PS just did a comparison and several products got favorable mentions. I know the Starbrite Citrus was on the list and thats what I bought to attack the horrible sludge my bilge accumulated over the winter. Its pretty effective stuff and you'll need to wear gloves for the scrubbing.I am new to sailing and wondered what others are using to tackle the grimy cleaning of the bilge. Is there a particular product that is most useful in cutting the grime but that is also safe for pumping out....
PS just did a comparison and several products got favorable mentions. I know the Starbrite Citrus was on the list and thats what I bought to attack the horrible sludge my bilge accumulated over the winter. Its pretty effective stuff and you'll need to wear gloves for the scrubbing.
I added product to the nasty bilge water, scrubbed, bailed out the smuck and then rinsed with fresh water and the bilge was vastly improved. However, I then left some of the cleaner with freshwater to continue working. It will supposedly eventually eat the remaining accumulated grease and oil.
I don't think any of this products should be pumped into the bay though.
Dawn works great on grease, but I have always tossed some in and let it soak. I don't need to let it soak long. If you can let a mix of water and Dawn sit on the bottom that would work, but I don't know about the sides. I think it would work, but you'll want to keep the sides wet with Dawn while you scrub.Will the Dawn work for the nasty grease and oil on the fiberglass in the engine room, too?
I'm thinking I can spray something on the sides and bottom in there, then reach in with a sponge mop or brush and scrub it off, then rinse everything into the bilge and pump it out with my vacuum extractor that I use for oil changes. Does that sound like it will work?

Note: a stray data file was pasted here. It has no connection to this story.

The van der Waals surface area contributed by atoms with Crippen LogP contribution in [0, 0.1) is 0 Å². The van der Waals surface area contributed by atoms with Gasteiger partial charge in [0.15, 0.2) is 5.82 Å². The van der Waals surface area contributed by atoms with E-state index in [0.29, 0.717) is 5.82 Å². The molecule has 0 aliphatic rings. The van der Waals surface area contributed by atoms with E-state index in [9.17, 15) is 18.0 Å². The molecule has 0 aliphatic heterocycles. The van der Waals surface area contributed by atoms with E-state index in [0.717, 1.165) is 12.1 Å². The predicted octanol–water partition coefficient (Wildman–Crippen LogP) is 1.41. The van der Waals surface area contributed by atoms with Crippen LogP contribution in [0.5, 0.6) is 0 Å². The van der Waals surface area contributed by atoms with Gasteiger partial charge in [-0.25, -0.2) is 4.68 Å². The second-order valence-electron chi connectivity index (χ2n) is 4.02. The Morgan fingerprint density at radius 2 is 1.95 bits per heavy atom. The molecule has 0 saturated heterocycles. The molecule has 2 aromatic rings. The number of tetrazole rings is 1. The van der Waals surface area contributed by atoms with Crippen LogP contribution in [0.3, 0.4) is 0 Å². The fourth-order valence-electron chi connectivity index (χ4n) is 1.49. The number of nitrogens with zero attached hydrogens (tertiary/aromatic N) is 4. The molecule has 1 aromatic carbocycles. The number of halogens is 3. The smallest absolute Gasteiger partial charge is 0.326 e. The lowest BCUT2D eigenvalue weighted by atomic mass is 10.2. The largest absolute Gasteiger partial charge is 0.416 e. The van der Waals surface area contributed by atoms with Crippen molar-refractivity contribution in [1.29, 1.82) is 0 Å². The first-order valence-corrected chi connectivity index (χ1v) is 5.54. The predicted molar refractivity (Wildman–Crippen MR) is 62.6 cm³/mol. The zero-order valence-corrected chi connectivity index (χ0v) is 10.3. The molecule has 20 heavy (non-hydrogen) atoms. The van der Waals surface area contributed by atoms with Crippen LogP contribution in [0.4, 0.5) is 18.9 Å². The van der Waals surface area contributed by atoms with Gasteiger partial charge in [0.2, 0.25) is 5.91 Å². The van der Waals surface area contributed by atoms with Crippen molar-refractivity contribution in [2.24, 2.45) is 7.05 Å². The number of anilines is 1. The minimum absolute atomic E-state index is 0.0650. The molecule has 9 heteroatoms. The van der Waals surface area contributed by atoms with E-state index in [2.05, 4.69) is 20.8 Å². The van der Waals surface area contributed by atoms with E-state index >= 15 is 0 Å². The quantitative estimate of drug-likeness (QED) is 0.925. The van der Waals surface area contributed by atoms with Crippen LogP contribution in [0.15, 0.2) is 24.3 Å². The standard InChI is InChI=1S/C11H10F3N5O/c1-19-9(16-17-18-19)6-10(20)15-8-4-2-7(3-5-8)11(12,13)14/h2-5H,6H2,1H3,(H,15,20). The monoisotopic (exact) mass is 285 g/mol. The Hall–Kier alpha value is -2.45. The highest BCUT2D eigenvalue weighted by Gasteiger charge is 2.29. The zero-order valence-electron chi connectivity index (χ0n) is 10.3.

Not sure what regulations you are talking about that apply to my blige. I clearly stated that I don't pump the stuff overboard, going to lengths to dispose of it at the approved facility at the country dump. The issue is more the oily water than the product, which is claimed to be safe for the environment.Even if the product makes the oil "appear" to vanish, it is still there and the regulation specifically forbid using soap/detergents to make oil apear to disapear..
That is why you leave some in the bilge after scrubbing, so it has time to work.There are a few products that claim they can "eat" the oil in the short time it takes to clean the bilge. Bacteria don't work that fast. Common sense. In a matter of weeks, sure, that is possible. Otherwise, without convincing 3rd party proof, it smells of snake oil..
I have no idea how you'd determine if the amount of oil in your bilgewater would wreck a public sewer system and our marina is on a septic system anyway, so you'd just be putting it in the ground water. We just do the "green" thing and take it to an approved disposal location.However, if the amount of oil is very modest (stains and a few streaks) it can go into the blackwater tank for on-shore pump-out. Up to a few hundred ppm oil (as delivered) will not tax the treatment plant.